We’re excited to welcome science poetry master Leslie Bulion to the blog! Leslie shares all about the trip to the volcanic archipelago that was part of her inspiration for her stunning picture book Galápagos: Islands of Change, which explores one of the most spectacular  ecosystems on Earth.

Each of my science poetry collections begins with a deep dive into…books! For GALÁPAGOS: ISLANDS OF CHANGE I read about seafloor volcanoes, castaway plants and animals arriving on inhospitable lava shores, and the winds and currents driving these equatorial Pacific islands’ seasons. Developing a wide knowledge base before I add “boots-on” experiences helps me look for ways to connect my own field observations to larger ideas and questions.

Forty years after we sat side by side in our college “History of Science” course enthralled by details of Charles Darwin’s historic voyage on the HMS Beagle, my husband Rubin Hirsch and I were able to travel together to the 5-10 million-years-young volcanic archipelago where Darwin’s observations and collections helped inspire the theory of evolution.

My Galápagos field journal is filled with sketches, conversation snippets, questions, and wonderings, like this entry about dive-fishing seabirds:

There was a huge convocation of Nazca boobies and others out in the deeper water. I wonder what was under the waves chasing a meal up to the swirling birds?

I had one answer to that journal question when I saw Galápagos penguins hunting sardines in their high-speed, underwater “flying” chase. Later, we saw them standing on the lava rock shore in “umbrella pose.” These experiences (plus more reading when I returned from our trip) inspired my penguin “rocket squadron” poem!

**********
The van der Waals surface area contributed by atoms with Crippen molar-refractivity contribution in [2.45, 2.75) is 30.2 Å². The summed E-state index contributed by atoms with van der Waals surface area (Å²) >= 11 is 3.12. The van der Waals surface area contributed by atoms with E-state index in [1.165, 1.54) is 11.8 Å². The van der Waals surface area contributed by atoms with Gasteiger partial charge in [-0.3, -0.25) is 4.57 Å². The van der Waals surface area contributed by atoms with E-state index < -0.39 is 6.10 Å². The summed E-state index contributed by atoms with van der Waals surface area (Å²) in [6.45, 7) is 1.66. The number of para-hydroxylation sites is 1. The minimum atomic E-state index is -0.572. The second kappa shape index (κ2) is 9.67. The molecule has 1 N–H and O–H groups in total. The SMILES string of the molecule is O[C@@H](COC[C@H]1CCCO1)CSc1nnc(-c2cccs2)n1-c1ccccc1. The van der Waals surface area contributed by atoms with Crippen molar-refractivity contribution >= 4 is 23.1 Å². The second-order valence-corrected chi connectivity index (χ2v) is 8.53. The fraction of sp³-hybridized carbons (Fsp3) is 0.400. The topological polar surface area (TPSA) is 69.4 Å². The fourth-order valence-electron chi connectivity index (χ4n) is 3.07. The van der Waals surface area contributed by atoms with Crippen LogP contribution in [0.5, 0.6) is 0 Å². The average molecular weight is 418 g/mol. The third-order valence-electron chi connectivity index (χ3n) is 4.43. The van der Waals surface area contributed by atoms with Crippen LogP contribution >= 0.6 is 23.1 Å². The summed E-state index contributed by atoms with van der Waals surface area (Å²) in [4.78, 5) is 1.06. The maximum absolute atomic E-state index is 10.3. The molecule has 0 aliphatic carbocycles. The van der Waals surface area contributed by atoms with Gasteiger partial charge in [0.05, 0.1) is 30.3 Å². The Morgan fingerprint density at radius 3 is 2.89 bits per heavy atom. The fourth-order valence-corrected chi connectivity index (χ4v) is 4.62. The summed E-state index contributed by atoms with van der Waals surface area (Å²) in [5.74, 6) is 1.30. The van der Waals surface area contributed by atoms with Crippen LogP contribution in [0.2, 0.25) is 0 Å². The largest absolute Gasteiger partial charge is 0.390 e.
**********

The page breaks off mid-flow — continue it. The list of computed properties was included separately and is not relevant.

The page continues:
Members of the rock squadron!

Umbrella pose to cool their toes!

The mere 5–10-million-year history of these volcanic islands is quite short, geologically speaking, and humans are known to have been part of this history for fewer than 500 years. Having evolved in isolation, many Galápagos animals are not afraid of humans. Visitors to this Ecuadorian national park are required to keep a distance of 2 meters away—hard to do when a sea lion pup peers into your SCUBA mask or playfully grabs your fin!

Unlike the distance and reverence in last year’s SERENGETI: PLAINS OF GRASS (Peachtree 2022), these up-close-and-personal experiences inspired funny captions in my field journal and eventually, an infusion of humor in several poems.

The marine iguanas just munch and munch and don’t bother about us to munch :). “buzz off, I’m eating.”

Marine iguanas

Back in Connecticut, organizing my ideas about this land-and-sea, cool dry season/warm wet season book was such a challenge! I began by creating a color-coded idea board with different moveable, sticky-note categories. The remarkably integrated “webby-ness” of the Galápagos ecosystem made many of my small dark blue (sea) and dark green (land) food web squares more confusing than helpful! Some yellow (cool, dry season) and green (warm, wet season) critters ended up on the cutting room floor…sorry, short-eared owl…

After I settled on my “starring” organisms and wrote poems, informational notes, and back matter, putting the book into a reasonable order and page count was the next big challenge. With help and input from our patient Peachtree editor and art director, I shuffled and reshuffled spreads, playing a giant card game on our living room floor. Finally…success!

I am sure readers will love Becca Stadtlander’s gorgeous motion-filled oceanscapes and evocative islandscapes as much as I do. I immerse myself in each spread, returning to the Galápagos Islands through Becca’s art to continue our journey in this remarkable ecosystem.